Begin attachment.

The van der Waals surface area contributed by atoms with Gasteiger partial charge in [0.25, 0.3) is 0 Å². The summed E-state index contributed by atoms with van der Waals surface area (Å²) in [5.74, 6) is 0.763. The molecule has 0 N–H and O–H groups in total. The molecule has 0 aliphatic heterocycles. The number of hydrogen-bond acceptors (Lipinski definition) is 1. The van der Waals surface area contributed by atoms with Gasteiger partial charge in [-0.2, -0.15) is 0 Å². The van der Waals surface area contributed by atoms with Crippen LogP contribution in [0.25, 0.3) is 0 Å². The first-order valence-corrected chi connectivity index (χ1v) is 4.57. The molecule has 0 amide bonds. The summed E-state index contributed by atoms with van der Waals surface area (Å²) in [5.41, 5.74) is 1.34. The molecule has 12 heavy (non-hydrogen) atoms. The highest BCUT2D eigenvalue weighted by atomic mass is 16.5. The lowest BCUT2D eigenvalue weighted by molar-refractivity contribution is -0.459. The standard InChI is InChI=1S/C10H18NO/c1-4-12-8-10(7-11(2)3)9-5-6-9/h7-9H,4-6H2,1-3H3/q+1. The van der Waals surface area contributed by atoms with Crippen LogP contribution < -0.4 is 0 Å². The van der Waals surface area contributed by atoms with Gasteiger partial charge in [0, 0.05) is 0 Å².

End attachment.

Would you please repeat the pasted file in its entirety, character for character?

The van der Waals surface area contributed by atoms with Gasteiger partial charge in [0.25, 0.3) is 0 Å². The summed E-state index contributed by atoms with van der Waals surface area (Å²) in [5.74, 6) is 0.763. The molecule has 0 N–H and O–H groups in total. The molecule has 0 aliphatic heterocycles. The number of hydrogen-bond acceptors (Lipinski definition) is 1. The van der Waals surface area contributed by atoms with Gasteiger partial charge in [-0.2, -0.15) is 0 Å². The van der Waals surface area contributed by atoms with Crippen LogP contribution in [0.25, 0.3) is 0 Å². The first-order valence-corrected chi connectivity index (χ1v) is 4.57. The molecule has 0 amide bonds. The summed E-state index contributed by atoms with van der Waals surface area (Å²) in [5.41, 5.74) is 1.34. The molecule has 12 heavy (non-hydrogen) atoms. The highest BCUT2D eigenvalue weighted by atomic mass is 16.5. The lowest BCUT2D eigenvalue weighted by molar-refractivity contribution is -0.459. The standard InChI is InChI=1S/C10H18NO/c1-4-12-8-10(7-11(2)3)9-5-6-9/h7-9H,4-6H2,1-3H3/q+1. The van der Waals surface area contributed by atoms with Crippen LogP contribution < -0.4 is 0 Å². The van der Waals surface area contributed by atoms with Gasteiger partial charge in [0, 0.05) is 0 Å².